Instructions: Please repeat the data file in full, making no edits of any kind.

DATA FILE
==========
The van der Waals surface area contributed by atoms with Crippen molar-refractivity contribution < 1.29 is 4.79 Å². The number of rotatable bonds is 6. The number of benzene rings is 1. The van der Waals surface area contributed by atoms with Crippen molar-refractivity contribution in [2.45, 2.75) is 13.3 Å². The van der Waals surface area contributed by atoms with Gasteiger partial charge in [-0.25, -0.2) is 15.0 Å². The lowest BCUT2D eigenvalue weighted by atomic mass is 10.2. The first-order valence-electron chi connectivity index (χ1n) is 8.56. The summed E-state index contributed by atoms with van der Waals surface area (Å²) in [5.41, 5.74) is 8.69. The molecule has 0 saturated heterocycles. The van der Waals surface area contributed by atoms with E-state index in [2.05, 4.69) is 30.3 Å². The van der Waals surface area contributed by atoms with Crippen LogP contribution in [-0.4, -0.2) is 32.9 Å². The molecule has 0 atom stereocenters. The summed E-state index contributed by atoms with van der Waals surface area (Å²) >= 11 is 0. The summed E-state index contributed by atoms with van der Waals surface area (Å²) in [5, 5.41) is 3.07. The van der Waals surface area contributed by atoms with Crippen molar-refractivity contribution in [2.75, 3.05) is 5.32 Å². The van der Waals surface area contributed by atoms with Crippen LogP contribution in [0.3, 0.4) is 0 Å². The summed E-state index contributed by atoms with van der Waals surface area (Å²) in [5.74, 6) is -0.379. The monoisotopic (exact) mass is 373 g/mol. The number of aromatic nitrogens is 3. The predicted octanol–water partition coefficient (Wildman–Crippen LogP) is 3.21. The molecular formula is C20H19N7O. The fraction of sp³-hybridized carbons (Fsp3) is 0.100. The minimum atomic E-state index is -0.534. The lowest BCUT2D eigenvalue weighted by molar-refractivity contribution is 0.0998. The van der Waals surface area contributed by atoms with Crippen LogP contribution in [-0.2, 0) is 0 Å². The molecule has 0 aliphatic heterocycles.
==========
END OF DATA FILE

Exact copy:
The van der Waals surface area contributed by atoms with Crippen molar-refractivity contribution < 1.29 is 4.79 Å². The number of rotatable bonds is 6. The number of benzene rings is 1. The van der Waals surface area contributed by atoms with Crippen molar-refractivity contribution in [2.45, 2.75) is 13.3 Å². The van der Waals surface area contributed by atoms with Gasteiger partial charge in [-0.25, -0.2) is 15.0 Å². The lowest BCUT2D eigenvalue weighted by atomic mass is 10.2. The first-order valence-electron chi connectivity index (χ1n) is 8.56. The summed E-state index contributed by atoms with van der Waals surface area (Å²) in [5.41, 5.74) is 8.69. The molecule has 0 saturated heterocycles. The van der Waals surface area contributed by atoms with E-state index in [2.05, 4.69) is 30.3 Å². The van der Waals surface area contributed by atoms with Crippen LogP contribution in [-0.4, -0.2) is 32.9 Å². The molecule has 0 atom stereocenters. The summed E-state index contributed by atoms with van der Waals surface area (Å²) >= 11 is 0. The summed E-state index contributed by atoms with van der Waals surface area (Å²) in [5, 5.41) is 3.07. The van der Waals surface area contributed by atoms with Crippen molar-refractivity contribution in [2.75, 3.05) is 5.32 Å². The van der Waals surface area contributed by atoms with Crippen LogP contribution in [0.3, 0.4) is 0 Å². The summed E-state index contributed by atoms with van der Waals surface area (Å²) in [5.74, 6) is -0.379. The monoisotopic (exact) mass is 373 g/mol. The number of aromatic nitrogens is 3. The predicted octanol–water partition coefficient (Wildman–Crippen LogP) is 3.21. The molecular formula is C20H19N7O. The fraction of sp³-hybridized carbons (Fsp3) is 0.100. The minimum atomic E-state index is -0.534. The lowest BCUT2D eigenvalue weighted by molar-refractivity contribution is 0.0998. The van der Waals surface area contributed by atoms with Crippen LogP contribution in [-0.2, 0) is 0 Å². The molecule has 0 aliphatic heterocycles.